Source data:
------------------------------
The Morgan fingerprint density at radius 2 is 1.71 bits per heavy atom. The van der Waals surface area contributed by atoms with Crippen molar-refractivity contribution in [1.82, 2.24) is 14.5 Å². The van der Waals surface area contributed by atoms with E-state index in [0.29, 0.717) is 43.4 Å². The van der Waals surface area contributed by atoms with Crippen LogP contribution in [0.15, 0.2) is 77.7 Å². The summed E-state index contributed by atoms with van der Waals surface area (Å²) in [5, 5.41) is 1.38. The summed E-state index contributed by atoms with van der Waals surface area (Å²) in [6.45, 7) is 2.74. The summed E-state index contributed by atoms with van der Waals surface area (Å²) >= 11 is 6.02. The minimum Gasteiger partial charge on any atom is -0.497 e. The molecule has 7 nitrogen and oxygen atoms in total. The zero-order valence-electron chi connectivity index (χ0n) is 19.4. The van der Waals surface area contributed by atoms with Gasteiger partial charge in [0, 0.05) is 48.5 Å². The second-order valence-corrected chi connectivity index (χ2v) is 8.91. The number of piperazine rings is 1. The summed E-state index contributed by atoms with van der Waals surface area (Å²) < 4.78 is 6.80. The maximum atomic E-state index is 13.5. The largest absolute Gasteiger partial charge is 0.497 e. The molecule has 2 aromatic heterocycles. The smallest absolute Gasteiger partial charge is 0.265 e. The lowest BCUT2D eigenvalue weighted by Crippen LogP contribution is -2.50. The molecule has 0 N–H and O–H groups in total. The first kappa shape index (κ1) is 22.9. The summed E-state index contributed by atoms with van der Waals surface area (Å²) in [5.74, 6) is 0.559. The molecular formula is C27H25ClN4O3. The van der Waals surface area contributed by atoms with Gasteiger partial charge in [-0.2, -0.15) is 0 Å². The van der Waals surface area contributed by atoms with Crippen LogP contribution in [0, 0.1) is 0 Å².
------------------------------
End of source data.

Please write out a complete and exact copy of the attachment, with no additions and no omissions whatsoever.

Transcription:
The Morgan fingerprint density at radius 2 is 1.71 bits per heavy atom. The van der Waals surface area contributed by atoms with Crippen molar-refractivity contribution in [1.82, 2.24) is 14.5 Å². The van der Waals surface area contributed by atoms with E-state index in [0.29, 0.717) is 43.4 Å². The van der Waals surface area contributed by atoms with Crippen LogP contribution in [0.15, 0.2) is 77.7 Å². The summed E-state index contributed by atoms with van der Waals surface area (Å²) in [5, 5.41) is 1.38. The summed E-state index contributed by atoms with van der Waals surface area (Å²) in [6.45, 7) is 2.74. The summed E-state index contributed by atoms with van der Waals surface area (Å²) >= 11 is 6.02. The minimum Gasteiger partial charge on any atom is -0.497 e. The molecule has 7 nitrogen and oxygen atoms in total. The zero-order valence-electron chi connectivity index (χ0n) is 19.4. The van der Waals surface area contributed by atoms with Gasteiger partial charge in [0, 0.05) is 48.5 Å². The second-order valence-corrected chi connectivity index (χ2v) is 8.91. The number of piperazine rings is 1. The summed E-state index contributed by atoms with van der Waals surface area (Å²) < 4.78 is 6.80. The maximum atomic E-state index is 13.5. The largest absolute Gasteiger partial charge is 0.497 e. The molecule has 2 aromatic heterocycles. The smallest absolute Gasteiger partial charge is 0.265 e. The lowest BCUT2D eigenvalue weighted by Crippen LogP contribution is -2.50. The molecule has 0 N–H and O–H groups in total. The first kappa shape index (κ1) is 22.9. The summed E-state index contributed by atoms with van der Waals surface area (Å²) in [5.74, 6) is 0.559. The molecular formula is C27H25ClN4O3. The van der Waals surface area contributed by atoms with Gasteiger partial charge in [-0.2, -0.15) is 0 Å². The van der Waals surface area contributed by atoms with Crippen LogP contribution in [0, 0.1) is 0 Å².